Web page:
Demand for oil will drop by 1.2 per cent this year, the biggest annual contraction since 1982, the International Energy Agency (IEA) warned yesterday.
The IEA has revised its oil consumption forecasts downwards for the third time as the credit crunch continues to batter economies across the world. Global oil demand is now expected to drop to just 84.7 million barrels per day this year, 1 million daily barrels fewer than in 2008.
In the US, the world's biggest consumer, economic problems are dragging consumption down to the same level as a decade ago, and oil use is now forecast at 19 million barrels per day in 2009, some 2.9 per cent lower than last year, which was itself 5 per cent down on 2007. Even developing economies are not helping, says the IEA. China will demand just 0.7 per cent more oil in 2009 than in 2008, the slowest rate of growth in nearly two decades.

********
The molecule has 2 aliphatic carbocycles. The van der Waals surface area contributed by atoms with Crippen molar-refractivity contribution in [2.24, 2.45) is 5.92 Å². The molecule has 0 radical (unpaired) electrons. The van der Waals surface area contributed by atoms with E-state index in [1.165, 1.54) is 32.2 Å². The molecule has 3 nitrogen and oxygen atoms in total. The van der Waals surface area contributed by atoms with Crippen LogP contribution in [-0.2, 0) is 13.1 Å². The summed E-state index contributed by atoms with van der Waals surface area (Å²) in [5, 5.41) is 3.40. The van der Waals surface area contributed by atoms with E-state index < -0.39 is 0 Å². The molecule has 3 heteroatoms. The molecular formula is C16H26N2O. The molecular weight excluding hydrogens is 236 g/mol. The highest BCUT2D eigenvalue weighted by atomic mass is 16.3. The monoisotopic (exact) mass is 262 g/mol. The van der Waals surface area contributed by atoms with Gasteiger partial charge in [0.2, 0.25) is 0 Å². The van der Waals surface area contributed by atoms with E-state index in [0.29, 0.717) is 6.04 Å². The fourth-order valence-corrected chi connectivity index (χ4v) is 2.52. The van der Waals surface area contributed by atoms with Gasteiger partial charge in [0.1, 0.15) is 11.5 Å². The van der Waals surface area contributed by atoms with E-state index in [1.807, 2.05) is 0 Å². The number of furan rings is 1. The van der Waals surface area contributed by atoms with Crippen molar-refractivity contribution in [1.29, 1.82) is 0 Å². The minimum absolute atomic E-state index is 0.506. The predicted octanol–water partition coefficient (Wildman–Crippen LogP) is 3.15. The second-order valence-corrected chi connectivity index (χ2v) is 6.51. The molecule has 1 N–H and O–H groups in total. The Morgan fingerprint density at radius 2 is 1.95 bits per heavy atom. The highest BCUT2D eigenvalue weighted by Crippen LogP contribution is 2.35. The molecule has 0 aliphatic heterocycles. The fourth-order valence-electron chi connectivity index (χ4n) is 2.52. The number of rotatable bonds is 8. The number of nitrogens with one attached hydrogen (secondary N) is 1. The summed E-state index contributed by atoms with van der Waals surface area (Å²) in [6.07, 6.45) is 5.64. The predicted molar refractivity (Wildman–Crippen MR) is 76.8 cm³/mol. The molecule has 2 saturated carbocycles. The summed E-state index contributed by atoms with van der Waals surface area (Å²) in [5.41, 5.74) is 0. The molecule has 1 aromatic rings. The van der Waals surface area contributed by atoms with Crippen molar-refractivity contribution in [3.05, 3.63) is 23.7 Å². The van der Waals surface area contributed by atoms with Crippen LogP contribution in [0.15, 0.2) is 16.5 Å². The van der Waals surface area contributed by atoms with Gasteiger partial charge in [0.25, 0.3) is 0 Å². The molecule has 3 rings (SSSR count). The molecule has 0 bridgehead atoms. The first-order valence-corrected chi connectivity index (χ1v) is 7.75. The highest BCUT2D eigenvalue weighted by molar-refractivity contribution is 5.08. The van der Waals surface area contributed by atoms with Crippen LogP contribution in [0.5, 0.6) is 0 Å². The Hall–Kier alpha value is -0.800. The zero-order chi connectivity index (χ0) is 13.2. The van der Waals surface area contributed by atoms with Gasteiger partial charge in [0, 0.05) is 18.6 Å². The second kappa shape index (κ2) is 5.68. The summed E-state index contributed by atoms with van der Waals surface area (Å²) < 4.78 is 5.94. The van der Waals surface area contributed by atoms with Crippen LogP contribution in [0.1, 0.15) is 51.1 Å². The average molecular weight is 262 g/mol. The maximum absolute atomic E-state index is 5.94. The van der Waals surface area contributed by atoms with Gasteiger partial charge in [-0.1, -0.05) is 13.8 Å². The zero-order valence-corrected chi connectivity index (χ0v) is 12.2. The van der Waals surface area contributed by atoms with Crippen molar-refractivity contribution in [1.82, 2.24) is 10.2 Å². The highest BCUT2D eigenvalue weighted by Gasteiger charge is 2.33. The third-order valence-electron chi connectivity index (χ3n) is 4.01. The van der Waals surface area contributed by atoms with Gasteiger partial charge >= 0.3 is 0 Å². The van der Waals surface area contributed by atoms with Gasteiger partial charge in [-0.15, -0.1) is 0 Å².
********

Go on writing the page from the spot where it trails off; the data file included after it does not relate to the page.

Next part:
"In retrospect, last summer's $140 per barrel price triggered demand destruction in the face of inelastic supply, but widespread financial and economic collapse are now the key brakes on global demand," the IEA said yesterday.
Meanwhile, the recession is also putting much-needed investment in the UK's domestic energy reserves at risk. Capital investment in North Sea projects is expected to be between £3.5bn and £4.5bn this year, compared with nearly £5bn in 2008, the industry association Oil & Gas UK warned yesterday. Investments could fall as low as £2.5bn to £4bn by 2010.
The industry is calling on the Government to review its tax regime for UK energy reserves. Since the oil price was last at $40, the cost base and supplementary charge on corporation tax have both doubled, and the risk is that investment is lost.
The dangers are significant. Carl Hughes, at Deloitte, said: "Under-investment risks fatally undermining the integrity of the UK oil and gas production infrastructure, resulting in a loss of skills and competitiveness."Reuse content